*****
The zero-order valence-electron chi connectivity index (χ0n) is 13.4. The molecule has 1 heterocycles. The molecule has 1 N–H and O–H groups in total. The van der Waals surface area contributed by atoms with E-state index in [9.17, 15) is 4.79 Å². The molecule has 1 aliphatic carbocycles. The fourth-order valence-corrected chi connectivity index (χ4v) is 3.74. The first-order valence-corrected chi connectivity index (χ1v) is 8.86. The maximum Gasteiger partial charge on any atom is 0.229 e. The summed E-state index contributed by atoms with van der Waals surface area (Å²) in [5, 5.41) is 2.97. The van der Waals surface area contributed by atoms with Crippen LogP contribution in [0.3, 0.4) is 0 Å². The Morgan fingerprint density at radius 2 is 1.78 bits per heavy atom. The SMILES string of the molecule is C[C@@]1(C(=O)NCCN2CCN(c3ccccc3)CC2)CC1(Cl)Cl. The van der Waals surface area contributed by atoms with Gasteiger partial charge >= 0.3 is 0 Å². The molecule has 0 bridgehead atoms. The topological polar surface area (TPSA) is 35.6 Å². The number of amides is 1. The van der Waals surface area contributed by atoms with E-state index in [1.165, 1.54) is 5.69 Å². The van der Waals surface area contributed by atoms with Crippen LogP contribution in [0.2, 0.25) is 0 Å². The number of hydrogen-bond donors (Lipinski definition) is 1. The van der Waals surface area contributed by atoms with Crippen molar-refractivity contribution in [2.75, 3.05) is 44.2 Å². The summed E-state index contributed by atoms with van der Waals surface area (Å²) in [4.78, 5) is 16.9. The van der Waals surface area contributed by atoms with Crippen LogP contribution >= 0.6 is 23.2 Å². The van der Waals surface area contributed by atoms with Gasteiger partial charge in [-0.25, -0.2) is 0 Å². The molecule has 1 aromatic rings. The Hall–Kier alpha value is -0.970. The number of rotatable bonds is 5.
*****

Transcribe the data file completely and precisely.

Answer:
The zero-order valence-electron chi connectivity index (χ0n) is 13.4. The molecule has 1 heterocycles. The molecule has 1 N–H and O–H groups in total. The van der Waals surface area contributed by atoms with E-state index in [9.17, 15) is 4.79 Å². The molecule has 1 aliphatic carbocycles. The fourth-order valence-corrected chi connectivity index (χ4v) is 3.74. The first-order valence-corrected chi connectivity index (χ1v) is 8.86. The maximum Gasteiger partial charge on any atom is 0.229 e. The summed E-state index contributed by atoms with van der Waals surface area (Å²) in [5, 5.41) is 2.97. The van der Waals surface area contributed by atoms with Crippen LogP contribution in [0.3, 0.4) is 0 Å². The Morgan fingerprint density at radius 2 is 1.78 bits per heavy atom. The SMILES string of the molecule is C[C@@]1(C(=O)NCCN2CCN(c3ccccc3)CC2)CC1(Cl)Cl. The van der Waals surface area contributed by atoms with Gasteiger partial charge >= 0.3 is 0 Å². The molecule has 0 bridgehead atoms. The topological polar surface area (TPSA) is 35.6 Å². The number of amides is 1. The van der Waals surface area contributed by atoms with E-state index in [1.165, 1.54) is 5.69 Å². The van der Waals surface area contributed by atoms with Crippen LogP contribution in [0.2, 0.25) is 0 Å². The number of hydrogen-bond donors (Lipinski definition) is 1. The van der Waals surface area contributed by atoms with Crippen molar-refractivity contribution in [2.75, 3.05) is 44.2 Å². The summed E-state index contributed by atoms with van der Waals surface area (Å²) in [4.78, 5) is 16.9. The van der Waals surface area contributed by atoms with Crippen LogP contribution >= 0.6 is 23.2 Å². The van der Waals surface area contributed by atoms with Gasteiger partial charge in [-0.25, -0.2) is 0 Å². The molecule has 1 aromatic rings. The Hall–Kier alpha value is -0.970. The number of rotatable bonds is 5.